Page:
Cage diving with crocodiles 

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"Understand Robin, that while other predators might be curious or scared of you, these crocs are simply seeing you as food."

Supportive words from Neal, the croc master at Cango Wildlife, as he pulls a lever, raising my cage into the air and over a pool containing three of the biggest crocs you've ever seen.

I feel like a potato being lowered into a stew, or a large French fry about to be deep fried. Some tourists are looking at me with an expression I've become accustomed to. Their mouths agape, they think I'm crazy. Not the first, not the last.

About an hour off the coast of South Africa's Eastern Cape, Outshoorn draws tourists with two main attractions. The magnificent Cango Caves, easily amongst the world's most beautiful, and a long history of ostrich farming. It's a fun and quirky detour for those exploring the scenic Garden Route, with various roadside attractions and craft markets taking advantage of the passing traffic. Only one of them allows you to enter a small circular cage, and be lowered into a pool of crocodiles. While kids can cuddle cheetah cubs or look at snakes, birds, and other animals at Cango Wildlife, it's the croc cage diving that drew my attention. The only other place you can do something remotely similar is in Australia. Although not like this, and not with 3.5-metre Nile crocodiles.

My feet touch the water, which is generously warm. I'm wearing goggles for underwater views, when I can hold my breath and clutch the interior handles. Immediately, Ma Baker stirs. Up to this point, she looked like a dark shadow in the water. Another female named Sweet Sue slowly moves from beneath a viewing bridge, silently drifting towards my cage. Effortlessly, they hover around me.

The cage begins to look awfully thin. From my vantage point underwater, the crocs seem impossibly huge, pure dinosaur. I'm as close to these predators as anyone should ever want to be. Ma Baker's gold orbs look at me with the same curiosity I had the previous evening. I was at a local restaurant looking at a menu that included crocodile kebabs. I wondered how it would taste. Ma Baker, one of the biggest crocodiles in the park, was no doubt wondering the same things about me.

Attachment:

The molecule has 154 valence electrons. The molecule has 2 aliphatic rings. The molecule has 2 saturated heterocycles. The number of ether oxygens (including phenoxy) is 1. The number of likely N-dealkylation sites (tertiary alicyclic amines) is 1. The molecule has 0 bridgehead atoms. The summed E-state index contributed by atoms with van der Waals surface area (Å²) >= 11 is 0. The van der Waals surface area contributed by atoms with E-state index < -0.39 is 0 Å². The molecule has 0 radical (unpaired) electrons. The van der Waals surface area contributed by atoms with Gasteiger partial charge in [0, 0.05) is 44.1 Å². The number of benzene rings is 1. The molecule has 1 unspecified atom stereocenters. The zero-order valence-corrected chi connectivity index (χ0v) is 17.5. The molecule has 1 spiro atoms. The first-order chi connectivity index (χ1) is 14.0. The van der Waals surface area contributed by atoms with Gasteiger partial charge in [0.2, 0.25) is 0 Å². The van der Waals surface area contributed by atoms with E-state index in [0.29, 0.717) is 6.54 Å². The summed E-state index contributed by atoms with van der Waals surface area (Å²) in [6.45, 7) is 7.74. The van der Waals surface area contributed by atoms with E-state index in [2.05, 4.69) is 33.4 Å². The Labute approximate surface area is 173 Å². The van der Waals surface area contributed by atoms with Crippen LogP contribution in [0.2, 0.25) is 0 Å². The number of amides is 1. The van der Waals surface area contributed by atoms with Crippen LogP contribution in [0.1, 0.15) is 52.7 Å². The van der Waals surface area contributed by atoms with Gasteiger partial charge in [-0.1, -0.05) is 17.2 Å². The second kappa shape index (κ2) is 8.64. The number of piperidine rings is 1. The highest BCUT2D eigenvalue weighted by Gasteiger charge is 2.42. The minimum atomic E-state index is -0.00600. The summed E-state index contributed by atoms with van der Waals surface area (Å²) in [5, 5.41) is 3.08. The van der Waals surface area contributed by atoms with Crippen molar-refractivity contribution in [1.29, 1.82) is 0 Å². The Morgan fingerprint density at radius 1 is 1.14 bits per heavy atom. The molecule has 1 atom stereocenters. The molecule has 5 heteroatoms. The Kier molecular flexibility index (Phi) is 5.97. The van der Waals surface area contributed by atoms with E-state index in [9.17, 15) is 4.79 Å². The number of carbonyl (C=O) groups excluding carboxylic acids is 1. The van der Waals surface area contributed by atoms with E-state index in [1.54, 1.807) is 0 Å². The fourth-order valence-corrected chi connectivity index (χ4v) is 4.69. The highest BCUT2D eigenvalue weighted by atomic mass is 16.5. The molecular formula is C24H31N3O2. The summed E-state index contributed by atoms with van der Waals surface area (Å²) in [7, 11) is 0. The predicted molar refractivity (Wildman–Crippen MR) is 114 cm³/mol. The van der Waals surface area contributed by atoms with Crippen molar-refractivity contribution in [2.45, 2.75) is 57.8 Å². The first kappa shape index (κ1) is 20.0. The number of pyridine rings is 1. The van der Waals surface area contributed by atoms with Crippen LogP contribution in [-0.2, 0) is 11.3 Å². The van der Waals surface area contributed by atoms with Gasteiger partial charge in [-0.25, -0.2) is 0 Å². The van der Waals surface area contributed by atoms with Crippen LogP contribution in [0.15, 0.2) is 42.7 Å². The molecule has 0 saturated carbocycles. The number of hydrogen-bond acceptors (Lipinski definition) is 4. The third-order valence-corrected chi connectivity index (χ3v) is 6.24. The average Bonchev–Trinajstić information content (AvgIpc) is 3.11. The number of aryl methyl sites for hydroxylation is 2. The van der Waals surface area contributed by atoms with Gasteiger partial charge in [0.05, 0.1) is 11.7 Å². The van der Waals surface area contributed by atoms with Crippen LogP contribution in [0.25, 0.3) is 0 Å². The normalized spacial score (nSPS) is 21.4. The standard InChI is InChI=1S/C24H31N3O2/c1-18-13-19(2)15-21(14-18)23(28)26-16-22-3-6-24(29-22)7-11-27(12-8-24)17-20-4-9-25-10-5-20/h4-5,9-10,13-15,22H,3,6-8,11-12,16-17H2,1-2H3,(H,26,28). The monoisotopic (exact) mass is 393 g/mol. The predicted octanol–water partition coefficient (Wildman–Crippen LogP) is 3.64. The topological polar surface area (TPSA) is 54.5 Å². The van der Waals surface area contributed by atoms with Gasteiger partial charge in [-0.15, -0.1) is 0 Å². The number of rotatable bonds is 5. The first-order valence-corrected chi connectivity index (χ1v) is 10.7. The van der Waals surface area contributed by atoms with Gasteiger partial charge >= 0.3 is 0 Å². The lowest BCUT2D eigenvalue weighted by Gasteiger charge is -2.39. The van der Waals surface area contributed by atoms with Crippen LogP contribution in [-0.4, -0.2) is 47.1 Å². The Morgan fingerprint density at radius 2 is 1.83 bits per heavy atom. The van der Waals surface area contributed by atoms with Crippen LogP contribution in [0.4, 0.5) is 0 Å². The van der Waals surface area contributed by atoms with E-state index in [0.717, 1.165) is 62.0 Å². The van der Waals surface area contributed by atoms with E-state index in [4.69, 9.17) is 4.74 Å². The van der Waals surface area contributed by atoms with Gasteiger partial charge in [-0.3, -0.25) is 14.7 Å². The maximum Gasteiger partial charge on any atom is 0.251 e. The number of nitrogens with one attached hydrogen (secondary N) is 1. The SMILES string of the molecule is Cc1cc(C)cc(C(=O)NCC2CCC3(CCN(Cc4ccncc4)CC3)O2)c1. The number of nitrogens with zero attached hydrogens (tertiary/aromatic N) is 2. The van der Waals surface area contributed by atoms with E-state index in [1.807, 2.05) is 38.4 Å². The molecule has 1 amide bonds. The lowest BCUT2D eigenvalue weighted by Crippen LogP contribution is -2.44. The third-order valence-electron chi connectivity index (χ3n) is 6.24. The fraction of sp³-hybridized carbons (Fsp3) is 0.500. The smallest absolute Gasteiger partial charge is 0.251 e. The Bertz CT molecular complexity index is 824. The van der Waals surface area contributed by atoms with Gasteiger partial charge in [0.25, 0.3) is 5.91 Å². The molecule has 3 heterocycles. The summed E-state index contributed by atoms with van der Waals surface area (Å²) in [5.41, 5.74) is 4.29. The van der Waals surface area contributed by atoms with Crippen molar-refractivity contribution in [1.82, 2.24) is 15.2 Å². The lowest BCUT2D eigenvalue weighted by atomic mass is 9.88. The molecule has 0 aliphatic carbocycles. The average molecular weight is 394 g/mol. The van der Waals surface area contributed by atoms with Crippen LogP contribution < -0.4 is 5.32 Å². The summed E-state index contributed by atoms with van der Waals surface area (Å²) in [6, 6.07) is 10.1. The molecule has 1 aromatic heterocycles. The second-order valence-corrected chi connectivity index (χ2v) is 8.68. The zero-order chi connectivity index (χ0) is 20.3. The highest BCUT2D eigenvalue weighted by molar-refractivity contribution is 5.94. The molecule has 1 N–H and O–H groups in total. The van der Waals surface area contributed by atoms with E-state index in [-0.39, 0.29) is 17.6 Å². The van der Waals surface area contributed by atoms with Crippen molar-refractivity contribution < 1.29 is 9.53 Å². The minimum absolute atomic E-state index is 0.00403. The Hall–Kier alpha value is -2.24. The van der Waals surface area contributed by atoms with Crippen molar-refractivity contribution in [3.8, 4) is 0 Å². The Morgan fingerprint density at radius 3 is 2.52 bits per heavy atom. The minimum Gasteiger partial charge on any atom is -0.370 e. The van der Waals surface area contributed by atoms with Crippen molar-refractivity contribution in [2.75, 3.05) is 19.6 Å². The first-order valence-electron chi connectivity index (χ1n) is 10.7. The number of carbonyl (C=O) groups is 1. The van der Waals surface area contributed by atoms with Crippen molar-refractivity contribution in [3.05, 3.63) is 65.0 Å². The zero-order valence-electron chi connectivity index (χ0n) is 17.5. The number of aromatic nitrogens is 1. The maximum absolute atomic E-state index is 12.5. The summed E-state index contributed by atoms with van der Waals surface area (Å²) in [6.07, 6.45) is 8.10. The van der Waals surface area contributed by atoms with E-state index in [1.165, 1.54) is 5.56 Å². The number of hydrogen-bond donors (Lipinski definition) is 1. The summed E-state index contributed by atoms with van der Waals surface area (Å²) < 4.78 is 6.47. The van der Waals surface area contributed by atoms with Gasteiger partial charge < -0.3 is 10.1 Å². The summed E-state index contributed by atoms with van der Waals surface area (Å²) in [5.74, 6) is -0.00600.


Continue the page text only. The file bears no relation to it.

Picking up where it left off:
Although hippos are the biggest killer of man in Africa, crocodiles are rightly feared. One second you're crossing a river, filling a bucket up with water, or taking a dip, and in an explosive flash of violence, you're in the jaws of a large croc, spinning you round in a death roll. Drowned, they'll stash you under riverbanks and snack away as they need to.

All this was on my mind when Ma Baker decided to poke her sizable jaws into my cage, along with sharp three-inch claws. "Please resist the urge to touch her," says Neal above me. By that, I believe he means I should resist the urge to wet my pants. I hold my breath and duck underwater. Unlike her tough, scaly top, Ma Baker's belly seems soft and vulnerable. Sweet Sue is resting almost at my feet, when suddenly I lurch around. Hannibal, the biggest croc in the park, is somewhere in the shadows still, giving me the heebie-jeebies. The crocs are fed well enough, and since the cage enters their pool frequently during high season, they're used to its intrusion. Judging by their behaviour, they seem content just to play with their food.

The crane tugs the cage and I'm hoisted above the water, crocodiles at my feet, imagining myself as James Bond in a villain's lair. Few people get this close to a croc and live to tell the tale.

If you go:

Cango Wildlife is an animal and crocodile park located just a few miles outside of Outshoorn in the Eastern Cape. Entrance into the park costs $16, and includes zoo-like exhibitions, croc feeding, and free hourly tours. Cage diving with crocodiles is open to all 10 years and older, and costs an additional $40.

Vancouver-based travel writer Robin Esrock hosts Word Travels (CityTV/OLN) and is the author of the upcoming book, The Great Canadian Bucket List. You can find him at:


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